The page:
Trump administration approves controversial changes to Tennessee's Medicaid program

Trump administration approves controversial changes to Tennessee's Medicaid program
© UPI Photo

The Trump administration on Friday approved a request from Tennessee that would allow the state to receive Medicaid funding through a block grant, a change critics argue will lead to cuts to the health care program for low-income individuals.

The change would give Tennessee more authority to make changes to its Medicaid program, which is jointly run by each state and the federal government.

The approval marks the first time a state has been allowed to receive Medicaid funding through a block grant. It must be approved by Tennessee’s state legislature.


“This is not based on the state spending less money in its Medicaid program,” said TennCare Director Stephen Smith in a call with reporters. “There are no cuts to eligibility, no reduction, benefits, no reduction to services, and no reductions to what we pay our providers.”

If signed off on by Tennessee’s state legislature, the approval would last 10 years.

President-elect Joe BidenJoe BidenPressure grows for breakthrough in Biden agenda talks State school board leaves national association saying they called parents domestic terrorists Sunday shows preview: Supply chain crisis threaten holiday sales; uncertainty over whether US can sustain nationwide downward trend in COVID-19 cases MORE (D) opposes block grants and would have the authority to reverse the approval of Tennessee’s waiver once he takes office, though it would not be immediate.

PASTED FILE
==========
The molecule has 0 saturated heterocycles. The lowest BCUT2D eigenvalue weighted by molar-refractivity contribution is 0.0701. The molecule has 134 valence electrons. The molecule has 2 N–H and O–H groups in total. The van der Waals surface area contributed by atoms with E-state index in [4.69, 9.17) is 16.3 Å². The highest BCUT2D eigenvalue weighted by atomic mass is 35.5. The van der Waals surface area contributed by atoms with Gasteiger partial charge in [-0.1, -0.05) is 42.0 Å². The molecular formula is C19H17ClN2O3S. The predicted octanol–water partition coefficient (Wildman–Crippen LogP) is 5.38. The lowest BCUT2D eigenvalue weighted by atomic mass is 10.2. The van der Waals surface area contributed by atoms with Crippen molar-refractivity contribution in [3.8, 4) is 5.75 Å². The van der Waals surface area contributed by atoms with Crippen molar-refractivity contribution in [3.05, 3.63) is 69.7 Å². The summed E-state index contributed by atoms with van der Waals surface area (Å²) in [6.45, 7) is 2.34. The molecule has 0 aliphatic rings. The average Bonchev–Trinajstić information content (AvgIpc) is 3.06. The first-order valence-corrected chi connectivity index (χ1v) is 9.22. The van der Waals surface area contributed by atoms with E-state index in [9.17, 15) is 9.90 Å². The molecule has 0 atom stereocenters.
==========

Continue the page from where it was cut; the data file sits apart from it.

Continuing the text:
Typically the federal government matches what states spend on Medicaid. Under a block grant structure, Tennessee would receive a fixed amount of funding instead.

Democrats oppose block grants, arguing it incentivizes states to spend less on needed health care services.

Seema Verma, the administrator of the federal government's Centers for Medicare & Medicaid Services (CMS), said the state would lose some funding if enrollment dips below 1 percent of its baseline, “erecting an important safeguard against a state attempting to save money by reducing enrollment.”


The state would also receive more funding if enrollment grows.

Any savings the state achieves through the program would have to be reinvested in other health programs, according to the waiver.

Updated at 2:21 pm.